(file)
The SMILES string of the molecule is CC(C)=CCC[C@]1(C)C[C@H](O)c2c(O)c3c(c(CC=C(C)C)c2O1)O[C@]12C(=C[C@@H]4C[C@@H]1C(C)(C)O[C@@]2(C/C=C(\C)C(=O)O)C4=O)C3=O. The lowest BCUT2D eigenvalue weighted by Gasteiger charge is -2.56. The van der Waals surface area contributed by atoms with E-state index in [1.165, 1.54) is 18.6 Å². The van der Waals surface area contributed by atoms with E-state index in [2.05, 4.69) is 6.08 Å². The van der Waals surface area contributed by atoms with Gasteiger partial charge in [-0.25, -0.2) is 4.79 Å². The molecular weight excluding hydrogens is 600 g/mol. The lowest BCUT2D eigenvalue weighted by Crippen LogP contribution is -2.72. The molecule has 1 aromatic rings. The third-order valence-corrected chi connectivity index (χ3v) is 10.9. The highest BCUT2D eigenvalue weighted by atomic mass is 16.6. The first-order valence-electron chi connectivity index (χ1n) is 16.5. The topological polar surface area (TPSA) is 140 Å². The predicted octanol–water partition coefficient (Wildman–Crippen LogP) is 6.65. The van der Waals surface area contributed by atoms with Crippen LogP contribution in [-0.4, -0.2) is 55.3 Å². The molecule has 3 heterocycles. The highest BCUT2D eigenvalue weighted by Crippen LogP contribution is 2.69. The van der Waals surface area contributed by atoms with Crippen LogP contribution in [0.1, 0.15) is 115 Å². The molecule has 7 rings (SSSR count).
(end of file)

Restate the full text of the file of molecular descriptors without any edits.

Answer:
The SMILES string of the molecule is CC(C)=CCC[C@]1(C)C[C@H](O)c2c(O)c3c(c(CC=C(C)C)c2O1)O[C@]12C(=C[C@@H]4C[C@@H]1C(C)(C)O[C@@]2(C/C=C(\C)C(=O)O)C4=O)C3=O. The lowest BCUT2D eigenvalue weighted by Gasteiger charge is -2.56. The van der Waals surface area contributed by atoms with E-state index in [1.165, 1.54) is 18.6 Å². The van der Waals surface area contributed by atoms with E-state index in [2.05, 4.69) is 6.08 Å². The van der Waals surface area contributed by atoms with Gasteiger partial charge in [-0.25, -0.2) is 4.79 Å². The molecular weight excluding hydrogens is 600 g/mol. The lowest BCUT2D eigenvalue weighted by Crippen LogP contribution is -2.72. The molecule has 1 aromatic rings. The third-order valence-corrected chi connectivity index (χ3v) is 10.9. The highest BCUT2D eigenvalue weighted by atomic mass is 16.6. The first-order valence-electron chi connectivity index (χ1n) is 16.5. The topological polar surface area (TPSA) is 140 Å². The predicted octanol–water partition coefficient (Wildman–Crippen LogP) is 6.65. The van der Waals surface area contributed by atoms with Crippen LogP contribution in [-0.4, -0.2) is 55.3 Å². The molecule has 3 heterocycles. The highest BCUT2D eigenvalue weighted by Crippen LogP contribution is 2.69. The van der Waals surface area contributed by atoms with Crippen LogP contribution in [0.1, 0.15) is 115 Å². The molecule has 7 rings (SSSR count).